with Bart van de Leemput, Managing Director, NAM – Nederlandse Aardolie Maatschappij
For many in the international oil and gas industry, it comes as a surprise that, in homeland of Royal Dutch Shell, most of its E&P operations are actually done by a joint venture (JV) of the company with one of its main competitors – ExxonMobil. How did this JV manage to successfully last 50 years?
The JV between Nederlandse Aardolie Maatschappij’s (NAM) mother companies Royal Dutch Shell and ExxonMobil has lasted for more than 50 years because the two companies have constantly benefited from the success of this partnership.
Royal Dutch Shell and ExxonMobil soon realized that to join its forces was the best way to explore the important gas reserves found in the Netherlands many decades ago. Since their interests were and continued to be aligned, they had no reasons to change a winning strategy.
How does NAM build its own identity and what is the level of independence from its two shareholders?
NAM is an independent company which has its own board, with members from both shareholders. They provide a framework in which NAM can work, but within that framework there is freedom to create its own identity.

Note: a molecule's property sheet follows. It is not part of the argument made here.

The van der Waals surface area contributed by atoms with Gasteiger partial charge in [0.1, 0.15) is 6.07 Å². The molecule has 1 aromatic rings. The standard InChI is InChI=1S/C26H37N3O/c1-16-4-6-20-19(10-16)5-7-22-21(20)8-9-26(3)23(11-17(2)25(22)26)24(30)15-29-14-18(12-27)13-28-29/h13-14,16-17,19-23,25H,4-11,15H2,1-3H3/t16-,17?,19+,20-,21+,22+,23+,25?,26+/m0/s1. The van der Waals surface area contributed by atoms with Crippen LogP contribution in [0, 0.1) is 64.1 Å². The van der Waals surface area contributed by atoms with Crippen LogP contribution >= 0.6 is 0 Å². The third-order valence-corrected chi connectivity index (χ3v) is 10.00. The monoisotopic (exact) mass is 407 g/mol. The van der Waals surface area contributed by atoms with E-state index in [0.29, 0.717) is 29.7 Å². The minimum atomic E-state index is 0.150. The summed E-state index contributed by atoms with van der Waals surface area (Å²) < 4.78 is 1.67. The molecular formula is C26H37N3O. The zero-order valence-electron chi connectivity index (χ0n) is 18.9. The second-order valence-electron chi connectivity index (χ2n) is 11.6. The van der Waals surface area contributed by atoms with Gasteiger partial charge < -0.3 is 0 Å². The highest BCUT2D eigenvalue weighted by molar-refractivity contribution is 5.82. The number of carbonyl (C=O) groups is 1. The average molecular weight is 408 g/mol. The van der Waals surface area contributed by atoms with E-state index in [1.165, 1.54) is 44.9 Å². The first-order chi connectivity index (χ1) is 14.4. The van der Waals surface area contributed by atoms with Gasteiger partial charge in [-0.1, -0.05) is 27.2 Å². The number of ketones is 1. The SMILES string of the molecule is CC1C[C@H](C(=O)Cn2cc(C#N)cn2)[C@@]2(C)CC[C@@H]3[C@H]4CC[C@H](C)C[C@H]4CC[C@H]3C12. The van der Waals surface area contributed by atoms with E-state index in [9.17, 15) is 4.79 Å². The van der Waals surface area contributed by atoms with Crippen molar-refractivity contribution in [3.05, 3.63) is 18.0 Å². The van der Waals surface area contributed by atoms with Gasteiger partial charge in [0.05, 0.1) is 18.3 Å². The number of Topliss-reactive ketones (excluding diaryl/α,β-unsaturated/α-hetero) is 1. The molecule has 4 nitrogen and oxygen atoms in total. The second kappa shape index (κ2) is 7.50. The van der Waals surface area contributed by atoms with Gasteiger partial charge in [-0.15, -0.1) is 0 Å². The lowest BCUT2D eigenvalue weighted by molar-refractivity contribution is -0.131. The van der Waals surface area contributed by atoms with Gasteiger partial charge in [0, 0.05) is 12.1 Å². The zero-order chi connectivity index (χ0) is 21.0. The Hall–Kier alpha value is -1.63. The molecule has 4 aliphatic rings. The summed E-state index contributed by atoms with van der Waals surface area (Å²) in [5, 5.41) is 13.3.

Many in the Dutch oil and gas industry believe that, during its development, NAM reshaped not only itself but most of the Dutch oil and gas sector that grew around it – and to a large extent it even reshaped the Dutch economy. What’s your assessment of the role NAM played in the development of the Dutch oil and gas industry?
Two of the key underlying events in the development of the Dutch oil and gas industry were the discovery of the Groningen field and the Small Fields policy. The Groningen field was discovered in 1959 and it was developed by NAM. It reshaped the country and even the continental Europe in terms of gas. Besides Groningen, important smaller fields were also found.
The impact of these findings in the Dutch economy and society was immense – people went from using mining gas to natural gas in less than one generation. This switch was quite successful and nowadays almost every single Dutch household use gas for heating and 45% of them use gas for energy.